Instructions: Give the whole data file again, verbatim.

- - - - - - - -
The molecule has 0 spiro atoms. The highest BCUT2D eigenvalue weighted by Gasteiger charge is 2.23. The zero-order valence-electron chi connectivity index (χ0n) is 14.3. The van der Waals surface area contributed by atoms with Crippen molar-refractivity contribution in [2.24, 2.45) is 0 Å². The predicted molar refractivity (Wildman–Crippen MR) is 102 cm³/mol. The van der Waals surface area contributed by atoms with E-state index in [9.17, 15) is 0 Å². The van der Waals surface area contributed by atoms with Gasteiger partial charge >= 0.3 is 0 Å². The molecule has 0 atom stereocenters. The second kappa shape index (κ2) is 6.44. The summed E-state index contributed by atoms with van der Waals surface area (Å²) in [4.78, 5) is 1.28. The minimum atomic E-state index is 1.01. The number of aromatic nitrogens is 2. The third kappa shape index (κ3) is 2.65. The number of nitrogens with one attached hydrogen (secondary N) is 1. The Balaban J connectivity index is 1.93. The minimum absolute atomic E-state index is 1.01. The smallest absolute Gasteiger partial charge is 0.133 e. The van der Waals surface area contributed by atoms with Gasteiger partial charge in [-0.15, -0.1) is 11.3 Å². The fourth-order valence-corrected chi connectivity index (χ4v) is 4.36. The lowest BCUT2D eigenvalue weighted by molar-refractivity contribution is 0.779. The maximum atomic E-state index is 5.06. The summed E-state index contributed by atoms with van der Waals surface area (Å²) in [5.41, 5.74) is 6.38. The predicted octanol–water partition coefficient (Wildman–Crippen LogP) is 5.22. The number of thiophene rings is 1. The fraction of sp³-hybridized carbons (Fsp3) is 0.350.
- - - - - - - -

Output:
The molecule has 0 spiro atoms. The highest BCUT2D eigenvalue weighted by Gasteiger charge is 2.23. The zero-order valence-electron chi connectivity index (χ0n) is 14.3. The van der Waals surface area contributed by atoms with Crippen molar-refractivity contribution in [2.24, 2.45) is 0 Å². The predicted molar refractivity (Wildman–Crippen MR) is 102 cm³/mol. The van der Waals surface area contributed by atoms with E-state index in [9.17, 15) is 0 Å². The van der Waals surface area contributed by atoms with Gasteiger partial charge >= 0.3 is 0 Å². The molecule has 0 atom stereocenters. The second kappa shape index (κ2) is 6.44. The summed E-state index contributed by atoms with van der Waals surface area (Å²) in [4.78, 5) is 1.28. The minimum atomic E-state index is 1.01. The number of aromatic nitrogens is 2. The third kappa shape index (κ3) is 2.65. The number of nitrogens with one attached hydrogen (secondary N) is 1. The Balaban J connectivity index is 1.93. The minimum absolute atomic E-state index is 1.01. The smallest absolute Gasteiger partial charge is 0.133 e. The van der Waals surface area contributed by atoms with Gasteiger partial charge in [-0.15, -0.1) is 11.3 Å². The fourth-order valence-corrected chi connectivity index (χ4v) is 4.36. The lowest BCUT2D eigenvalue weighted by molar-refractivity contribution is 0.779. The maximum atomic E-state index is 5.06. The summed E-state index contributed by atoms with van der Waals surface area (Å²) in [5.41, 5.74) is 6.38. The predicted octanol–water partition coefficient (Wildman–Crippen LogP) is 5.22. The number of thiophene rings is 1. The fraction of sp³-hybridized carbons (Fsp3) is 0.350.